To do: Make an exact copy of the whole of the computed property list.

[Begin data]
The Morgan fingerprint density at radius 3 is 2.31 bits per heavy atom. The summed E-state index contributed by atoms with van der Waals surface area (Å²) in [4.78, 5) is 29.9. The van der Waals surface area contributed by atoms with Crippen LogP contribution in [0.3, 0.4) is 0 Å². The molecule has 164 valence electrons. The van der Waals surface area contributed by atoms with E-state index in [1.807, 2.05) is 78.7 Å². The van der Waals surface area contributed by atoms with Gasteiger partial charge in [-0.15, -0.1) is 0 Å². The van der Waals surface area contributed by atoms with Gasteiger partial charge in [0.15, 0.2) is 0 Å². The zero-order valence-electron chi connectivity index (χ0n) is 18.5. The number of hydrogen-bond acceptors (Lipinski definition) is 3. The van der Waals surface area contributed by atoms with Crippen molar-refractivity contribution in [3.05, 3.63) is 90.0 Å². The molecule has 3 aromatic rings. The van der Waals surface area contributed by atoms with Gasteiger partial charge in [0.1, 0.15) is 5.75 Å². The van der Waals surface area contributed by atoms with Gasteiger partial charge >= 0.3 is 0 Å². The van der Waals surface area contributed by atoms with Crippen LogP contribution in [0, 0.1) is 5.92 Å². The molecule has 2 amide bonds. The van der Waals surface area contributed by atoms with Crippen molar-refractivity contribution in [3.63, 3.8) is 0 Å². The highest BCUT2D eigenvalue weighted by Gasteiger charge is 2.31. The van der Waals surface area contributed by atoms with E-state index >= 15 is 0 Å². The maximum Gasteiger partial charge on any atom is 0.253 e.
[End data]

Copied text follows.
The Morgan fingerprint density at radius 3 is 2.31 bits per heavy atom. The summed E-state index contributed by atoms with van der Waals surface area (Å²) in [4.78, 5) is 29.9. The van der Waals surface area contributed by atoms with Crippen LogP contribution in [0.3, 0.4) is 0 Å². The molecule has 164 valence electrons. The van der Waals surface area contributed by atoms with E-state index in [1.807, 2.05) is 78.7 Å². The van der Waals surface area contributed by atoms with Gasteiger partial charge in [-0.15, -0.1) is 0 Å². The van der Waals surface area contributed by atoms with Gasteiger partial charge in [0.15, 0.2) is 0 Å². The zero-order valence-electron chi connectivity index (χ0n) is 18.5. The number of hydrogen-bond acceptors (Lipinski definition) is 3. The van der Waals surface area contributed by atoms with Crippen molar-refractivity contribution in [3.05, 3.63) is 90.0 Å². The molecule has 3 aromatic rings. The van der Waals surface area contributed by atoms with Gasteiger partial charge in [0.1, 0.15) is 5.75 Å². The van der Waals surface area contributed by atoms with Gasteiger partial charge >= 0.3 is 0 Å². The van der Waals surface area contributed by atoms with Crippen LogP contribution in [0, 0.1) is 5.92 Å². The molecule has 2 amide bonds. The van der Waals surface area contributed by atoms with Crippen molar-refractivity contribution in [3.63, 3.8) is 0 Å². The highest BCUT2D eigenvalue weighted by Gasteiger charge is 2.31. The van der Waals surface area contributed by atoms with E-state index >= 15 is 0 Å². The maximum Gasteiger partial charge on any atom is 0.253 e.